Slain Iranian Student Activist's Family Pleads for Public's Help

By CHRISTINA NG
ABC News
Slain Iranian Student Activist's Family Pleads for Public's Help
Slain Iranian Student Activist's Family Pleads for Public's Help (ABC News)

The family of a slain Texas medical student who was well-known as an Iranian activist is pleading for the community's help in solving her mysterious death.

Gelareh Bagherzadeh, 30, was driving through her Houston townhouse complex around midnight on Monday when she was shot dead through her car window, just yards away from her home.

At a news conference today, her emotional family asked for the public's help and mourned the loss of their daughter and sister.

"She's really loving and sweet-hearted," her brother Ali Bagherzadeh said. "I can't think of why anybody would hurt her because she is always being peaceful and just trying to bring peace to this community and society."

Crime Stoppers is offering a $5,000 reward for information leading to an arrest.

"I'm her younger brother," Ali Bagherzadeh said. "We grew up together and she pretty much raised me because when we were kids, my mom used to be a teacher and she would always be out, and [Gelareh] would always watch out for me. "

Investigators also said that they were looking into a reported 2010 assault against Gelareh Bagherzadeh, but Houston Police Department spokesman Victor Senties said the case did not lead to any further information.

"That was investigated thoroughly and, at this point, it doesn't appear that there were any links," Senties told ABCNews.com. He also confirmed that Bagherzadeh was killed by a single gunshot wound.

Authorities reviewed surveillance footage today from one of the nearby townhouses, but the video was inconclusive.

"It does not appear to show anything that would be helpful in identifying a suspect or suspect's vehicle," Senties said. "We still have absolutely no leads on this and we still need the public's assistance.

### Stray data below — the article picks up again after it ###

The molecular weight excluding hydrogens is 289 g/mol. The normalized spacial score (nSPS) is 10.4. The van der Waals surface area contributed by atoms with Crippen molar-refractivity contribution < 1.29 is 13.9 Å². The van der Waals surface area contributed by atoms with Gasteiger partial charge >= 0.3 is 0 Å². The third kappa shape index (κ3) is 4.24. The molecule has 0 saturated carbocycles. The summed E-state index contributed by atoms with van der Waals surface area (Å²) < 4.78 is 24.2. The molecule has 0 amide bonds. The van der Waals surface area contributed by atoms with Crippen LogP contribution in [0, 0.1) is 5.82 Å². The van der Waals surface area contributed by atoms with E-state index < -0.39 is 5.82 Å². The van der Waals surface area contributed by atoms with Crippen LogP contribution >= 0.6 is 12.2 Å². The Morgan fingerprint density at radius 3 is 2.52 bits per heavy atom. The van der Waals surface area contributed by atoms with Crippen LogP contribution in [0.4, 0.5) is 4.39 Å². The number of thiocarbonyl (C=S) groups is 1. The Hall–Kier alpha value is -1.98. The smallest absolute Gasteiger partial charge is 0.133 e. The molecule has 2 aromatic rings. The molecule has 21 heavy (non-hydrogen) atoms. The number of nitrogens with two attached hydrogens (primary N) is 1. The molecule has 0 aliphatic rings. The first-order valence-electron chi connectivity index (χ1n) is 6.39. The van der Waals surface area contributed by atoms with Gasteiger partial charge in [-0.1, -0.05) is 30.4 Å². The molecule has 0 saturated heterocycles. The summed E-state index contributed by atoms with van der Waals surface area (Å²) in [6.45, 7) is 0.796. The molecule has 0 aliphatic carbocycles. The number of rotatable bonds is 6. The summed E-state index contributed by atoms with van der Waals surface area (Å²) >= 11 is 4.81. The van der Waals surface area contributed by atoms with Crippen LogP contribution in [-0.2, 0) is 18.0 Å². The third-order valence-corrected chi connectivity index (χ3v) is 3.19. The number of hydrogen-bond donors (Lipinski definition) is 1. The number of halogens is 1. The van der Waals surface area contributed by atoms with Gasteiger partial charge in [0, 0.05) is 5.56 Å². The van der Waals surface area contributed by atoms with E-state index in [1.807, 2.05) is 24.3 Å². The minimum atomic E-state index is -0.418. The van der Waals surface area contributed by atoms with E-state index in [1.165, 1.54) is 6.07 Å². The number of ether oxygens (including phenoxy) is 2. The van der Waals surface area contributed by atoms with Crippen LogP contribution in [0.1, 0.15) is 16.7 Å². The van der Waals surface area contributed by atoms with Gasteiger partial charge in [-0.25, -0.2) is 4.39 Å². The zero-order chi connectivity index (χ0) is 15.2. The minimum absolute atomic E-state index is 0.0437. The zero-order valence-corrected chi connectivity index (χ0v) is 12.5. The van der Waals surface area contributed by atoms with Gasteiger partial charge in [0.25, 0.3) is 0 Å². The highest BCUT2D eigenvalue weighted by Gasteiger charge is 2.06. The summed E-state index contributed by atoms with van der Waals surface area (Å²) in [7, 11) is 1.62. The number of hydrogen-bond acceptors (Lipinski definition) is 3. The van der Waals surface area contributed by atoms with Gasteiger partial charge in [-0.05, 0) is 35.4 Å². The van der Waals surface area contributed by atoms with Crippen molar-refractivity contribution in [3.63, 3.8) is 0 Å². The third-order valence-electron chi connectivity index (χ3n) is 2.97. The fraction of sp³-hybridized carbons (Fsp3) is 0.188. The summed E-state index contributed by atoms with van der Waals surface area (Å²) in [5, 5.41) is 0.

Though the FBI is aware of the situation, they are not officially involved in the investigation, Houston FBI Special Agent Shauna Dunlap told ABCNews.com today.

"We are routinely sharing information with the Houston Police Department," Dunlap said. "It doesn't mean we're actually involved. Evidence that a federal law was potentially violated would have to be uncovered for the FBI to get involved."

Bagherzadeh's body was found in her car around 12:30 a.m. Monday when police responded to a report of a shooting in progress.

"When officers arrived, they found a vehicle had run into a garage door at that location with the engine running and tires spinning on the pavement. Ms. Bagherzadeh was found slumped over in the driver's seat," the Houston Police Department said in a statement.

Authorities said nothing appeared to have been stolen from her car. Her cell phone and purse were found inside.

"Homicide investigators responded to the scene and were told by witnesses that several gunshots were heard, a crash and then tires squealing," the statement said.

Police told ABC News' Houston affiliate KTRK that the last person to speak to Bagherzadeh was her close friend and ex-boyfriend who was on the phone with her when she was shot.

"[He] heard a loud thud. He doesn't recall hearing any gunshots, but a loud thud and then a screeching noise," Richard Bolton of the Houston Police Department Homicide unit told KTRK.

Bagherzadeh was of Iranian descent and was outspoken in promoting Iranian women's rights and criticizing the Iranian government, according to interviews she had done with the Houston Chronicle.


Texas Family Seeks Help Solving Murder of Iranian Activist

Photos and video from the newspaper's website show Bagherzadeh participating in a 2010 protest calling for a regime change in Iran. At the time, she requested that her name not be used in the video because she was afraid of persecution, according to the Houston Chronicle.

"It's not believed that she was targeted because of her ethnicity or because she was an activist," Senties told ABCNews.com.

Bagherzadeh was studying molecular genetic technology at the University of Texas M.D. Anderson Cancer Center School of Health Professions.